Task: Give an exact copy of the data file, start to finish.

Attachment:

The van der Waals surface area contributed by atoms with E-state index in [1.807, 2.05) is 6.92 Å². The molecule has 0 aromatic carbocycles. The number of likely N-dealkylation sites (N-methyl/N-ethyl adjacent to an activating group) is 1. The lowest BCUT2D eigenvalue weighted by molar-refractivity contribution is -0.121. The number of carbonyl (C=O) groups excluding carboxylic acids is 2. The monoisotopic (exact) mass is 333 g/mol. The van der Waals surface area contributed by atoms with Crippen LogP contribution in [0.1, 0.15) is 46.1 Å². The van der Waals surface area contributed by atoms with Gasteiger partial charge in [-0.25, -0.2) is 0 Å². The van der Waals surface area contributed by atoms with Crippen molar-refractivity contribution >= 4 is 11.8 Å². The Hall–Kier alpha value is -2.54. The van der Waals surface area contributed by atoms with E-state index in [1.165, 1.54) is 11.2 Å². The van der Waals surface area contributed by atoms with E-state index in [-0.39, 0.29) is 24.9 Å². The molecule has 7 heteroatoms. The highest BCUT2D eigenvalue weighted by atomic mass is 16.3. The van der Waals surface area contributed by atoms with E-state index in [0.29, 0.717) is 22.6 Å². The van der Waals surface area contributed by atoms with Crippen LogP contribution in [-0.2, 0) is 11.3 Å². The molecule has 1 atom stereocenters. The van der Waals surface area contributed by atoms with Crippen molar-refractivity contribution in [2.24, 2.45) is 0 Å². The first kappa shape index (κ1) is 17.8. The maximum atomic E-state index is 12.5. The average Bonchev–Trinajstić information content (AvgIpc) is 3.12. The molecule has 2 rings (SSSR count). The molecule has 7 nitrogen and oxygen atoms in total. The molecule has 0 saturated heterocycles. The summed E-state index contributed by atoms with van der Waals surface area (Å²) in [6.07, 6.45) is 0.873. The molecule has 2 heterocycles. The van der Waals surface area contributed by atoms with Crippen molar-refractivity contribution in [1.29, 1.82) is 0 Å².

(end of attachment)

The van der Waals surface area contributed by atoms with E-state index in [1.807, 2.05) is 6.92 Å². The molecule has 0 aromatic carbocycles. The number of likely N-dealkylation sites (N-methyl/N-ethyl adjacent to an activating group) is 1. The lowest BCUT2D eigenvalue weighted by molar-refractivity contribution is -0.121. The number of carbonyl (C=O) groups excluding carboxylic acids is 2. The monoisotopic (exact) mass is 333 g/mol. The van der Waals surface area contributed by atoms with Crippen LogP contribution in [0.1, 0.15) is 46.1 Å². The van der Waals surface area contributed by atoms with Gasteiger partial charge in [-0.25, -0.2) is 0 Å². The van der Waals surface area contributed by atoms with Crippen molar-refractivity contribution >= 4 is 11.8 Å². The Hall–Kier alpha value is -2.54. The van der Waals surface area contributed by atoms with E-state index in [1.165, 1.54) is 11.2 Å². The van der Waals surface area contributed by atoms with E-state index in [-0.39, 0.29) is 24.9 Å². The molecule has 7 heteroatoms. The highest BCUT2D eigenvalue weighted by atomic mass is 16.3. The van der Waals surface area contributed by atoms with E-state index in [0.29, 0.717) is 22.6 Å². The van der Waals surface area contributed by atoms with Crippen LogP contribution in [-0.2, 0) is 11.3 Å². The molecule has 1 atom stereocenters. The van der Waals surface area contributed by atoms with Crippen molar-refractivity contribution in [2.24, 2.45) is 0 Å². The first kappa shape index (κ1) is 17.8. The maximum atomic E-state index is 12.5. The average Bonchev–Trinajstić information content (AvgIpc) is 3.12. The molecule has 2 rings (SSSR count). The molecule has 7 nitrogen and oxygen atoms in total. The molecule has 0 saturated heterocycles. The summed E-state index contributed by atoms with van der Waals surface area (Å²) in [6.07, 6.45) is 0.873. The molecule has 2 heterocycles. The van der Waals surface area contributed by atoms with Crippen molar-refractivity contribution in [1.29, 1.82) is 0 Å².